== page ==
Meaning (linguistics)
Semantics (from grc, σημαντικός ''sēmantikós'', "significant") is the study of reference, meaning, or truth. The term can be used to refer to subfields of several distinct disciplines, including philosophy, linguistics and computer science. History In English, the study of meaning in language has been known by many names that involve the Ancient Greek word (''sema'', "sign, mark, token"). In 1690, a Greek rendering of the term ''semiotics'', the interpretation of signs and symbols, finds an early allusion in John Locke's ''An Essay Concerning Human Understanding'': The third Branch may be called [''simeiotikí'', "semiotics"], or the Doctrine of Signs, the most usual whereof being words, it is aptly enough termed also , Logick. In 1831, the term is suggested for the third branch of division of knowledge akin to Locke; the "signs of our knowledge". In 1857, the term ''semasiology'' (borrowed from German ''Semasiologie'') is attested in Josiah W. Gibbs' '' ... [...More Info...] [...Related Items...] OR: [Wikipedia] [Google] [Baidu]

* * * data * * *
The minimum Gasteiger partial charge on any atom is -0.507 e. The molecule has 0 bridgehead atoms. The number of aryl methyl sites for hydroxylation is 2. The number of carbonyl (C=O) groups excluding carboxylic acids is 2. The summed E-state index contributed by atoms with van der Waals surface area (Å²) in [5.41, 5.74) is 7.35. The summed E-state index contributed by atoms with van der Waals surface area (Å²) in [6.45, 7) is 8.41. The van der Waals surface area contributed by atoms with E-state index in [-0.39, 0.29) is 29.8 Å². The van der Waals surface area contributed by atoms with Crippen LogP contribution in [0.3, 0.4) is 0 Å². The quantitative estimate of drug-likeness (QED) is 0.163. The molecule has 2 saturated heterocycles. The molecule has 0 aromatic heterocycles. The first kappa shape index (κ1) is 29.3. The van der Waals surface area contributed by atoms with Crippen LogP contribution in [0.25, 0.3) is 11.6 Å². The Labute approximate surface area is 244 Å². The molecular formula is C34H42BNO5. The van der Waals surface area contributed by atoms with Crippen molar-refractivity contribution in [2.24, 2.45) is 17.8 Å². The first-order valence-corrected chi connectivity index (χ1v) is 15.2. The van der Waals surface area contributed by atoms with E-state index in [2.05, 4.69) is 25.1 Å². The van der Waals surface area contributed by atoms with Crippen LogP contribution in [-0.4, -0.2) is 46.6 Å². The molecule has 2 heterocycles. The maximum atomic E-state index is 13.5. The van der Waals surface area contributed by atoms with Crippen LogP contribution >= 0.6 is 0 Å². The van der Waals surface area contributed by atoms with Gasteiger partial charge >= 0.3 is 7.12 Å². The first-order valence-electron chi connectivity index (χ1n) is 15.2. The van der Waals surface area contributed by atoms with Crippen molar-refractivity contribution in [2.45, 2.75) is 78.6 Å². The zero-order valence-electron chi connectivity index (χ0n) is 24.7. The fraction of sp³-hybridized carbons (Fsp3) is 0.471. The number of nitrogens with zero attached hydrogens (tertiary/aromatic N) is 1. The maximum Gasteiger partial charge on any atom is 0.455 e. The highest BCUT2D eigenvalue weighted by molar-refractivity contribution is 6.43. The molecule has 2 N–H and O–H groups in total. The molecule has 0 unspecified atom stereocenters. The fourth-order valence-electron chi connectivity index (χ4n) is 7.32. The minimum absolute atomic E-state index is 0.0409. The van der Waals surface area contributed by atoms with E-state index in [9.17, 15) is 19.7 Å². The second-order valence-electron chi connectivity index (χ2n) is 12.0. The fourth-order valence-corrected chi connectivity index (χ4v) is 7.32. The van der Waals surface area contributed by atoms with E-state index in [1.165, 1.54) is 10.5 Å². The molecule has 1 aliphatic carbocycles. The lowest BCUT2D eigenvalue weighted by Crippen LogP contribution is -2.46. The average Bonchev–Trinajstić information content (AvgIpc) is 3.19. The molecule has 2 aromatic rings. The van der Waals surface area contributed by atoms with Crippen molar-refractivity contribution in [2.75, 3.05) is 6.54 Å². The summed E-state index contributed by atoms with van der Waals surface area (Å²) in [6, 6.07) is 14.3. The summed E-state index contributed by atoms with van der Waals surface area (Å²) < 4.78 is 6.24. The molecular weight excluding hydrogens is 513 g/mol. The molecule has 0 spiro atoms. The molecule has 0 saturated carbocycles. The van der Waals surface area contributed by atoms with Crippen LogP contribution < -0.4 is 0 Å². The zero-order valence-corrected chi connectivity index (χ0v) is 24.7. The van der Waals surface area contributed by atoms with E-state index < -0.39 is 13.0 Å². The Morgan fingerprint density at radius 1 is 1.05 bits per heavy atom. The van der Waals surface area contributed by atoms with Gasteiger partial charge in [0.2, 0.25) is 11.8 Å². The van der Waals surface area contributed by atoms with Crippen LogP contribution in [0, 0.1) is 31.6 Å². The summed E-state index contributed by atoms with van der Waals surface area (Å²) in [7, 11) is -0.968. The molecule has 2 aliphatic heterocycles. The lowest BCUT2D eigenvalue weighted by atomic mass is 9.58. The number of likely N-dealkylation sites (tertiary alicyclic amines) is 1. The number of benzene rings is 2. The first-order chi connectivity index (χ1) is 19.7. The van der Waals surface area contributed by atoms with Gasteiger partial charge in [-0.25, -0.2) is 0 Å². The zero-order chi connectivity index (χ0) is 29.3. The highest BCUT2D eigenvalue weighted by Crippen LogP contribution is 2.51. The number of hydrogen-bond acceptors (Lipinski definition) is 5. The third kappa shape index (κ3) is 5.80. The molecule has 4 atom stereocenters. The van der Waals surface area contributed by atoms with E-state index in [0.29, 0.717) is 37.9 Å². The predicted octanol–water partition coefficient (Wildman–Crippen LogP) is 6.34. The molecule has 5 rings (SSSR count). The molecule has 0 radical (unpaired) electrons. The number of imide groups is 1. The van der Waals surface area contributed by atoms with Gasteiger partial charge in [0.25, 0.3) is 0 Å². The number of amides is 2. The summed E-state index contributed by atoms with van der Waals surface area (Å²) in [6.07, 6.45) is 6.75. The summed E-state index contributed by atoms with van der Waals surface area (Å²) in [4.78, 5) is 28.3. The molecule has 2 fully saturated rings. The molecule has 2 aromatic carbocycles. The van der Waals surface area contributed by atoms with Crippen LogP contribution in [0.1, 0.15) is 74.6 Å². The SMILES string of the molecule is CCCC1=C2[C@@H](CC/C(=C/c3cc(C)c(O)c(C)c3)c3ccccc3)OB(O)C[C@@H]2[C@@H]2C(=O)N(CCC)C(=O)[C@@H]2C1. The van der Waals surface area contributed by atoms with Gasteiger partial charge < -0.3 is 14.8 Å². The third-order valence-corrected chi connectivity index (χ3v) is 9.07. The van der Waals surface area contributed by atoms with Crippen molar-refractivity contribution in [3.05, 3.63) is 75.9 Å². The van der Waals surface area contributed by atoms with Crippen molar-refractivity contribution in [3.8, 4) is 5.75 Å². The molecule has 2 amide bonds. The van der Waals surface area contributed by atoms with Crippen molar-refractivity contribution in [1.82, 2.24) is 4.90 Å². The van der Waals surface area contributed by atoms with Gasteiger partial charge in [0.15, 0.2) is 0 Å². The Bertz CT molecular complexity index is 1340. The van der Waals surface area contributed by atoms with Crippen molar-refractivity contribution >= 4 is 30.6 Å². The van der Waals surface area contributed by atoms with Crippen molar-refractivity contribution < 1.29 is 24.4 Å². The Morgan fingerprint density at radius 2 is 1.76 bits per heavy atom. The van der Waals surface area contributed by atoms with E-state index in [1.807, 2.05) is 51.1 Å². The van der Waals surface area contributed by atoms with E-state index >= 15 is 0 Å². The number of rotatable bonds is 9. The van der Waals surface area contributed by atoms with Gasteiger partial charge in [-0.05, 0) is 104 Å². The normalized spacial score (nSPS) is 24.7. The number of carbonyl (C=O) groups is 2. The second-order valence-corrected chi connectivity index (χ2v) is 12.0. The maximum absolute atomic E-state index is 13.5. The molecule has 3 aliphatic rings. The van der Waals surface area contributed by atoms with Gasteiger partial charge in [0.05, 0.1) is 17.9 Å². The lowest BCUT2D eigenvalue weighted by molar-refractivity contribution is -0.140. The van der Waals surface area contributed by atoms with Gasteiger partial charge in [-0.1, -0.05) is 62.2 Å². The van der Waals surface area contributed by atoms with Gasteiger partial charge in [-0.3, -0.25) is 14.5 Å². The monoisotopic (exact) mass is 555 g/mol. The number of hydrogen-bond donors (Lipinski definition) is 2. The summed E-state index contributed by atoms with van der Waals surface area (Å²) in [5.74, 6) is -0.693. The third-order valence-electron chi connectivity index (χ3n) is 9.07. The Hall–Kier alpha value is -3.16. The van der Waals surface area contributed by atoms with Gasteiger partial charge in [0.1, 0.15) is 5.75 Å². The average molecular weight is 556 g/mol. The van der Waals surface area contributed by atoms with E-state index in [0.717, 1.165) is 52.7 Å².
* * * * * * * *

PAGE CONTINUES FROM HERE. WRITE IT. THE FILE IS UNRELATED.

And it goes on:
Stanisław Leśniewski
Stanisław Leśniewski (30 March 1886 – 13 May 1939) was a Polish mathematician, philosopher and logician. Life He was born on 28 March 1886 at Serpukhov, near Moscow, to father Izydor, an engineer working on the construction of the TransSiberian Railway, and mother Helena (''née'' Palczewska). Leśniewski went to a high school in Irkutsk. Later he attended lectures by Hans Cornelius at the Ludwig Maximilian University of Munich and lectures by Wacław Sierpiński at Lviv University. Leśniewski belonged to the first generation of the Lwów–Warsaw School of logic founded by Kazimierz Twardowski. Together with Alfred Tarski and Jan Łukasiewicz, he formed a trio which made the University of Warsaw, during the interbellum, perhaps the most important research center in the world for formal logic. His main contribution was the construction of three nested formal systems, to which he gave the Greekderived names of protothetic, ontology, and mereology. ("Calculus of names" i ... [...More Info...] [...Related Items...] OR: [Wikipedia] [Google] [Baidu] 

Denotational Semantics